Some Ideas for Managing Stress during COVID 19.
Widowhood is VERY stressful. You’ve had to make a myriad of decisions about all sorts of things, just when you feel least capable of making good decisions. Grief stresses your physical and emotional body.
Understanding and acknowledging that your life as a new widow is going to be stressful is actually a healthy thing to do. Having a plan for managing your stress can keep it from sabotaging you! Here are some things you can actively do to help manage your stress:
Not everything is an emergency. Not every situation has to be addressed RIGHT NOW. Ask yourself how important this task will be five years from now. Focus on the things that are really important (Like your own well-being, for instance!).
Take Your Time With Major Life Changes
You’ve been through one of the biggest life changes there is, so if you don’t have to make decisions about where you’ll live or where you’ll work or buying that new car, don’t! The old adage of waiting a year to make any large decision is still a wise one.
Just Say No
Your grief has probably lowered your capacity for productivity. This is not the time to take on big new projects or increase your work load. Be kind to you and just say, “No, not now. Maybe in a year or so…”
Take Time to Relax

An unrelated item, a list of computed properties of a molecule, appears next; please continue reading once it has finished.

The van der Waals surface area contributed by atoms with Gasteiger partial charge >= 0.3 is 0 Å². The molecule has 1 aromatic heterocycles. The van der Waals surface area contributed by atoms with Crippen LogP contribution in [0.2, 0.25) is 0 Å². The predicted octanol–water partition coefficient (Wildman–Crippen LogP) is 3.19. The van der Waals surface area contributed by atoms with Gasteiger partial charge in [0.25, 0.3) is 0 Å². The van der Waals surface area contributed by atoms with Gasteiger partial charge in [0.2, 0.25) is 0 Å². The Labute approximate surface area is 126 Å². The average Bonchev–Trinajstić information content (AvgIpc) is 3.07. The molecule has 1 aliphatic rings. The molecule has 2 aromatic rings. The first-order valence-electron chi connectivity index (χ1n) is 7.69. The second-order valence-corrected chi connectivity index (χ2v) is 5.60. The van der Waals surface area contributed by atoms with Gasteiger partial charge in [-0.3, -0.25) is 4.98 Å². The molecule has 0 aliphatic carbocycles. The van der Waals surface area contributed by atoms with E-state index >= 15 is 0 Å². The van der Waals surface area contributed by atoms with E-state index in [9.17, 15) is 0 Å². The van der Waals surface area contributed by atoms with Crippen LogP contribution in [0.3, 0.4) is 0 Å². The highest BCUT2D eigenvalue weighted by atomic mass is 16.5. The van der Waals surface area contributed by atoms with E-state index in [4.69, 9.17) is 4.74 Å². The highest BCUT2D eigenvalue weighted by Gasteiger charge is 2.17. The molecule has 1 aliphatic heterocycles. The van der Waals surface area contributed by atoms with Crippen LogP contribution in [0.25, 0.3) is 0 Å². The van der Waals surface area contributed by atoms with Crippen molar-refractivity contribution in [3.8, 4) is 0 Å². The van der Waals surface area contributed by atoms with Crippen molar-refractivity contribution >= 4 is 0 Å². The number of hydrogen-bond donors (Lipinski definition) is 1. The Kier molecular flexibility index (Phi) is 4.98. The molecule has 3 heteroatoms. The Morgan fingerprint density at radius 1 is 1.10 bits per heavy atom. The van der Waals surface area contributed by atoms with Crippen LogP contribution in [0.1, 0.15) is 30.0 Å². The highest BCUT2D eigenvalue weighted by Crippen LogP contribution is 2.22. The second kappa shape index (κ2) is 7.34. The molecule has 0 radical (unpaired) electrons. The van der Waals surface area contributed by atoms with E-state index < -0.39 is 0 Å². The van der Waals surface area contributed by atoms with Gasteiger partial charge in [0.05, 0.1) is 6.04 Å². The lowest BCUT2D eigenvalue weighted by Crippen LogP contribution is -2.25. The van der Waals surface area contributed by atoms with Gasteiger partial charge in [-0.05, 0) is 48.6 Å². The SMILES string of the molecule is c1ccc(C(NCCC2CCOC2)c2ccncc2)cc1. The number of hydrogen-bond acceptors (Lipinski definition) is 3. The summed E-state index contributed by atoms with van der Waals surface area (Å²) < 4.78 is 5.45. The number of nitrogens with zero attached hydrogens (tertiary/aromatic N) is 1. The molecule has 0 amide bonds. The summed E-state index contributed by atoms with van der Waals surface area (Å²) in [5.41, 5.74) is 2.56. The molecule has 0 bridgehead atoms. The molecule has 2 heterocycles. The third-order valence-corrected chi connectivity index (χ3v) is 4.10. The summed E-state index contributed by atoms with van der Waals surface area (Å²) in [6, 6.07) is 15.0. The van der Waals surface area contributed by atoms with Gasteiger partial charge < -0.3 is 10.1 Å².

Set aside 10-20 minutes throughout your day to just relax and do some deep breathing. A mid- morning, mid-afternoon and early evening break will restore your body. Also leave several evenings a week unscheduled.
Make Distinctions Between Realistic and Unrealistic Worries
Worry is the girlfriend of widowhood. Make a list of your worries and then rate them on a scale of 1 to 10 (10 being the most likely to happen, 1 the least likely to happen). Fearful thinking is very stressful. Don’t give into it. Address realistic worries with an action plan.
Don’t Bottle Up Your Emotions
Keeping your emotions bottled up increases stress! When you are grieving, emotions can come out of nowhere, sometimes at inopportune times! If you feel a big emotion coming on when you are in public, try to excuse yourself so you can release the emotion in private. Express your feelings to friends or by writing in a journal. Talk to a counselor…
Take 3 deep breaths in through your nose and release them slowly through your mouth. Make a habit of doing this every hour of your waking day. When you practice relaxing in this way, you are better able to use this as a strategy when stressful situations arise. Hourly breathing practice will have a beautiful effect on your blood pressure and mood!
Give Yourself Extra Time
Get up earlier, leave for appointments earlier, go to bed earlier, create holes in your schedule so you don’t feel pushed to get things done. Overestimate how much time every thing will take. Grief slows your mental processing speed.
Use these ideas regularly and you’ll feel less “stressed out.” When you are proactive in managing stress, you are less likely to be the victim of grief- related stress.